Born in Aquasco, Maryland, Covington joined the Army as a Cornet in March 1792. He was promoted to Captain in 1794, and served in the Northwest Indian War under Anthony Wayne, where he distinguished himself at Fort Recovery and the Battle of Fallen Timbers.
He resigned in 1795, but returned to the Army as Colonel of light dragoons in 1809. He served in the War of 1812, being promoted to Brigadier General in August of 1813. Covington was mortally wounded in the Battle of Crysler's Farm and died three days later at French's Mills, New York.
At the time of his death, Brig. Gen. Covington and his family were residents of Washington, Mississippi, in a home named Propinquity, built in 1810 near the large military installation, Fort Dearborn, where Covington commanded the Regiment of Light Dragoons. During this period, the town of Washington was the capital of the Mississippi Territory. Mrs. Leonard Covington was the former Rebecca Mackall, his first cousin and a relative of the family of General James Wilkinson.
Places named after Covington
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Covington, Virginia; Covington, Louisiana; Fort Covington, New York; Covington, Kentucky; Covington, Georgia; Covington, Ohio; Covington County, Alabama; Covington, New York; Covington, Pennsylvania; Covington, Tennessee, and Covington County, Mississippi, are named after him.
Covington Theological Seminary, Rossville, Georgia.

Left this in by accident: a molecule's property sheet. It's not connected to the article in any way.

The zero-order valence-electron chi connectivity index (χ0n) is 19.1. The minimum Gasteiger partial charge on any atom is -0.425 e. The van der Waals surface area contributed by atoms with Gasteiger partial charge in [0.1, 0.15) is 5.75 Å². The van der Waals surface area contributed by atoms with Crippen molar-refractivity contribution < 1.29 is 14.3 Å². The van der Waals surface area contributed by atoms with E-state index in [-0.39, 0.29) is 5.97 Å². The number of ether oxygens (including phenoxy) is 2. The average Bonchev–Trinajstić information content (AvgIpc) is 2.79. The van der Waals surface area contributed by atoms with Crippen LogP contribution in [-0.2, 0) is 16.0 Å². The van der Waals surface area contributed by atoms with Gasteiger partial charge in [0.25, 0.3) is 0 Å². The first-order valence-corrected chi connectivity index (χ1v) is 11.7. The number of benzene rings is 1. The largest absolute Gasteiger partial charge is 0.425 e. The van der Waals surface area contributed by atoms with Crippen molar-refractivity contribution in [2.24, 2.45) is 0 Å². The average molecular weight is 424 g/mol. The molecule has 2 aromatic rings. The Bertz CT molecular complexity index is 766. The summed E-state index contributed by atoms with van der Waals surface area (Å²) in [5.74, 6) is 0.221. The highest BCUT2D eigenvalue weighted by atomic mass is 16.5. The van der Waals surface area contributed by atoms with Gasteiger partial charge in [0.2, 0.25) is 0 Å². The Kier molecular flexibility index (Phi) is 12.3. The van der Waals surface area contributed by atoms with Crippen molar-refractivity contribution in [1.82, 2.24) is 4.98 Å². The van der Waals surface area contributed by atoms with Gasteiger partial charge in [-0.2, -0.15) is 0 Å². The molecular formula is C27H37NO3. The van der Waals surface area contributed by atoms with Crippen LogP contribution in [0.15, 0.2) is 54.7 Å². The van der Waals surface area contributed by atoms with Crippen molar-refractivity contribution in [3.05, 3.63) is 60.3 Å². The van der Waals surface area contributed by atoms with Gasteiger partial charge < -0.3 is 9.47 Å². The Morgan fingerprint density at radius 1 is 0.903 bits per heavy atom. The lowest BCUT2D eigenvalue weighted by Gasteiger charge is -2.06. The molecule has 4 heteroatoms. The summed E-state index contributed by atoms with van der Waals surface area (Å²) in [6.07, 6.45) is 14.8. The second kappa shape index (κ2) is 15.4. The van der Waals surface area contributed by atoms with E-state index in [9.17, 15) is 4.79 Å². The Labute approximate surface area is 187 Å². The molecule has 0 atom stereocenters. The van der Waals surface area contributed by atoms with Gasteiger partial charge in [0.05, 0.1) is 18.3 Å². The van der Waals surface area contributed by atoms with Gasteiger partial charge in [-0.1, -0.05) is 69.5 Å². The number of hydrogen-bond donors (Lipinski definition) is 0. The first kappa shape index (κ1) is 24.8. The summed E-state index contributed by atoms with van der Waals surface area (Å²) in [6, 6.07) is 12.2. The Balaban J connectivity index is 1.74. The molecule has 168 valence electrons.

- Kempe, Helen Kerr. The Pelican Guide to Old Homes of Mississippi: Vol. 1, Natchez and the South. Gretna, Louisiana: Pelican Publishing, 1989, p. 75.
- Mackall family descendancy chart showing Covington and Wilkinson kin; accessed 09 December 2014.
- Gannett, Henry (1905). The Origin of Certain Place Names in the United States. Govt. Print. Off. p. 94.
- Leonard Covington at the Biographical Directory of the United States Congress
- Find-A-Grave profile for Leonard Covington
- "Brigadier-General Leonard Covington, U.S. Army (1768-1813)". The War of 1812 Magazine. Retrieved 16 November 2014.
- Wailes, Benjamin Leonard Covington (1861). Memoir of Leonard Covington. Maryland State Archives Special Collections. Retrieved 16 November 2014.
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|U.S. Congressman, Maryland's 2nd District
Archibald Van Horne
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